If you drive a car you likely have (or should have) car insurance. When you purchase a policy an agent will walk you through everything, and briefly explain your policy to you. You wonder what your premiums are going to be, and you don’t worry about your car insurance again until something happens.
You’re driving one day, and all of a sudden someone hits you. Now you’re looking at your insurance card and wording what all the numbers and letters on it mean.
Each state has minimum coverage to be liable to others that an individual must maintain on their car. For example, South Carolina minimum coverage is $25,000/$50,000/$25,000. What does this mean? That means if you have a minimum coverage car insurance policy in South Carolina your insurance will cover up to $25,000 of bodily injury per person up to $50,000 total for the collision. Finally, there is $25,000 in total for property damage (usually to cover the value of the other driver’s car). That is strict liability. If you have collision coverage, damage to your vehicle will be covered. If you have comprehensive insurance, your insurance will pay for certain non-collision damage to your vehicle such as theft, vandalism, or hail damage.
Uninsured Motorist Coverage
What does UM mean? UM stands for Uninsured Motorist Coverage. What this covers is situations where a driver crashes into you and they do not have their own auto insurance policy. Also, UM coverage can be used when you are the victim of a hit and run. Most states, including South Carolina from our example above, require motorists to carry UM coverage.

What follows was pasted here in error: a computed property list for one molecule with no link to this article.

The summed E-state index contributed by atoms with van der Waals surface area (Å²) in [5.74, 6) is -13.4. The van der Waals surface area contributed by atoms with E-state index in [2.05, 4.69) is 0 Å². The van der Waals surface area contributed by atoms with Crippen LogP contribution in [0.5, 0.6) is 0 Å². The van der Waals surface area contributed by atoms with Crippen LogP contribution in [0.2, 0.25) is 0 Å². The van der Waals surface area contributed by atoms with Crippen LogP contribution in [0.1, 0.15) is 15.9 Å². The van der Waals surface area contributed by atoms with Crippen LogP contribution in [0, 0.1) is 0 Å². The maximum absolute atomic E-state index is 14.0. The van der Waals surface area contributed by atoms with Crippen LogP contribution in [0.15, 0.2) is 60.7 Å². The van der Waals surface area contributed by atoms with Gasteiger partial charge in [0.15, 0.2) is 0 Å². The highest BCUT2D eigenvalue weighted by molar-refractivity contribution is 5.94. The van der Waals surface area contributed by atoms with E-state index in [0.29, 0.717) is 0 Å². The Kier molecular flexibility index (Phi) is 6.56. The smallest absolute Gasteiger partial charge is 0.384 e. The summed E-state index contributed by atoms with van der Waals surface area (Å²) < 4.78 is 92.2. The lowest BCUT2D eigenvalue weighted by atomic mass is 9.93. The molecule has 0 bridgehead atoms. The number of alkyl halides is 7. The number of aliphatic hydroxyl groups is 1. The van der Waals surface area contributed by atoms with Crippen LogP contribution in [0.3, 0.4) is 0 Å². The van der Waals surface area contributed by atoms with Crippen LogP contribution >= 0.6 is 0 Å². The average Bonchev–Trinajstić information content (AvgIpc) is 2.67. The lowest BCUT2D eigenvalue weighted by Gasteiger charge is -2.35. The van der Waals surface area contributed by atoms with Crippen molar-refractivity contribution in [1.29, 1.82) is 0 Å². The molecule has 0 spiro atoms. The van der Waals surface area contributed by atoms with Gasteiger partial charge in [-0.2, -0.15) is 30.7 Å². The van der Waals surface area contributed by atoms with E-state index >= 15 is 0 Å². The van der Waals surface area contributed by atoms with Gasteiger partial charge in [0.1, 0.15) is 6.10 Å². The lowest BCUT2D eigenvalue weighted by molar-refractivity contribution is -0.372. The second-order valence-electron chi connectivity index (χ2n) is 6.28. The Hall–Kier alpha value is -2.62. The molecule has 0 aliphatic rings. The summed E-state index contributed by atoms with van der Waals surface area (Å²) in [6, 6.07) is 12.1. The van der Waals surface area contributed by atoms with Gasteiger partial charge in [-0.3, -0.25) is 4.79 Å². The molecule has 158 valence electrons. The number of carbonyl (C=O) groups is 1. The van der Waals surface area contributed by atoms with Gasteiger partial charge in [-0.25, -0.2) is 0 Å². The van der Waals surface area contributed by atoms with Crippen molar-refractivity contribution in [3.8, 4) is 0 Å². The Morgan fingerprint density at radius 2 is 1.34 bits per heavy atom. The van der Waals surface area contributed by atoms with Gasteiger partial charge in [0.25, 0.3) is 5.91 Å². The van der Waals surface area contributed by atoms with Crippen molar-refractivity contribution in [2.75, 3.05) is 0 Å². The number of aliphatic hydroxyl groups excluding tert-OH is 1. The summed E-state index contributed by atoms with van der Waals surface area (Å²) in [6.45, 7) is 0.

Underinsured Motorist Coverage
UIM stands for underinsured motorist coverage. This coverage means that if someone crashes into you and their insurance cannot cover the costs of damages, your UIM coverage will cover the rest (to policy limits). Let’s say someone crashes into you and causes you to accrue $50,000 in medical bills. Staying with our South Carolina example, if the driver that crashed into you has the state minimum coverage that will only cover up to $25,000 (there is a $25,000 per person limit). So after the at-fault driver’s insurance covers the first $25,000 you’re still left on the hook for the other $25,000. Your UIM coverage will kick in, and cover the rest after the at-fault driver’s insurance has paid.
Navigating an auto insurance policy can be very confusing. After you’ve been involved in a collision you may have been seriously injured, and dealing with insurance agents is probably the last thing on your mind. An experienced lawyer, like a personal injury lawyer, can help you to navigate your auto insurance policy, and ensure you get the maximum compensation you deserve for the policy you pay for.